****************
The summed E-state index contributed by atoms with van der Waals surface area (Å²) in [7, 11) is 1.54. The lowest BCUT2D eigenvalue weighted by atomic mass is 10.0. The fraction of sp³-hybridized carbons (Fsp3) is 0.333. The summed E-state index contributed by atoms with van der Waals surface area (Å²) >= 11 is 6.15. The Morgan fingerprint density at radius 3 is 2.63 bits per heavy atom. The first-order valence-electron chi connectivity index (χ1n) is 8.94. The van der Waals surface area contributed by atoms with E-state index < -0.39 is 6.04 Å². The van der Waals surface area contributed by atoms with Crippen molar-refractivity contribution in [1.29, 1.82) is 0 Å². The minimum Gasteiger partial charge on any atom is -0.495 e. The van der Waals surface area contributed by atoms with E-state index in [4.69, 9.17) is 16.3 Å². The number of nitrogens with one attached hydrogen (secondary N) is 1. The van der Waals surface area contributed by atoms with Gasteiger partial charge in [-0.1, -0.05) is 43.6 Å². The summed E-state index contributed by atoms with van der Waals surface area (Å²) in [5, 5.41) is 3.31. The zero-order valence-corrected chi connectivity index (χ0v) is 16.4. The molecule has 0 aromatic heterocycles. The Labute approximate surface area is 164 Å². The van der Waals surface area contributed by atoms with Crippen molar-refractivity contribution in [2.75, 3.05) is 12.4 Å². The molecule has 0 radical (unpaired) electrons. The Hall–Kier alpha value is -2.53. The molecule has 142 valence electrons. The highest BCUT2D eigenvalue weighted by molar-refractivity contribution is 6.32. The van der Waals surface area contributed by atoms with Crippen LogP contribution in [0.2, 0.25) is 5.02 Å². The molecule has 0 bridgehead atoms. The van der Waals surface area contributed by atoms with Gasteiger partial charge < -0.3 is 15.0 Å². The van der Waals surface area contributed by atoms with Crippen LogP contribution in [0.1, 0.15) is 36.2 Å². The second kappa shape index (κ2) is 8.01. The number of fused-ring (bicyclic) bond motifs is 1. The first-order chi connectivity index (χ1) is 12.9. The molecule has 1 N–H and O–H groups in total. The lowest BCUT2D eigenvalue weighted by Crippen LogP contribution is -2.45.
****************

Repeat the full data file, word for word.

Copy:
The summed E-state index contributed by atoms with van der Waals surface area (Å²) in [7, 11) is 1.54. The lowest BCUT2D eigenvalue weighted by atomic mass is 10.0. The fraction of sp³-hybridized carbons (Fsp3) is 0.333. The summed E-state index contributed by atoms with van der Waals surface area (Å²) >= 11 is 6.15. The Morgan fingerprint density at radius 3 is 2.63 bits per heavy atom. The first-order valence-electron chi connectivity index (χ1n) is 8.94. The van der Waals surface area contributed by atoms with E-state index < -0.39 is 6.04 Å². The van der Waals surface area contributed by atoms with Crippen molar-refractivity contribution in [1.29, 1.82) is 0 Å². The minimum Gasteiger partial charge on any atom is -0.495 e. The van der Waals surface area contributed by atoms with E-state index in [4.69, 9.17) is 16.3 Å². The number of nitrogens with one attached hydrogen (secondary N) is 1. The van der Waals surface area contributed by atoms with Gasteiger partial charge in [-0.1, -0.05) is 43.6 Å². The summed E-state index contributed by atoms with van der Waals surface area (Å²) in [5, 5.41) is 3.31. The zero-order valence-corrected chi connectivity index (χ0v) is 16.4. The molecule has 0 aromatic heterocycles. The Labute approximate surface area is 164 Å². The van der Waals surface area contributed by atoms with Crippen molar-refractivity contribution in [2.75, 3.05) is 12.4 Å². The molecule has 0 radical (unpaired) electrons. The Hall–Kier alpha value is -2.53. The molecule has 142 valence electrons. The highest BCUT2D eigenvalue weighted by molar-refractivity contribution is 6.32. The van der Waals surface area contributed by atoms with Crippen LogP contribution in [0.2, 0.25) is 5.02 Å². The molecule has 0 bridgehead atoms. The van der Waals surface area contributed by atoms with Gasteiger partial charge < -0.3 is 15.0 Å². The van der Waals surface area contributed by atoms with Crippen LogP contribution in [0.1, 0.15) is 36.2 Å². The second kappa shape index (κ2) is 8.01. The number of fused-ring (bicyclic) bond motifs is 1. The first-order chi connectivity index (χ1) is 12.9. The molecule has 1 N–H and O–H groups in total. The lowest BCUT2D eigenvalue weighted by Crippen LogP contribution is -2.45.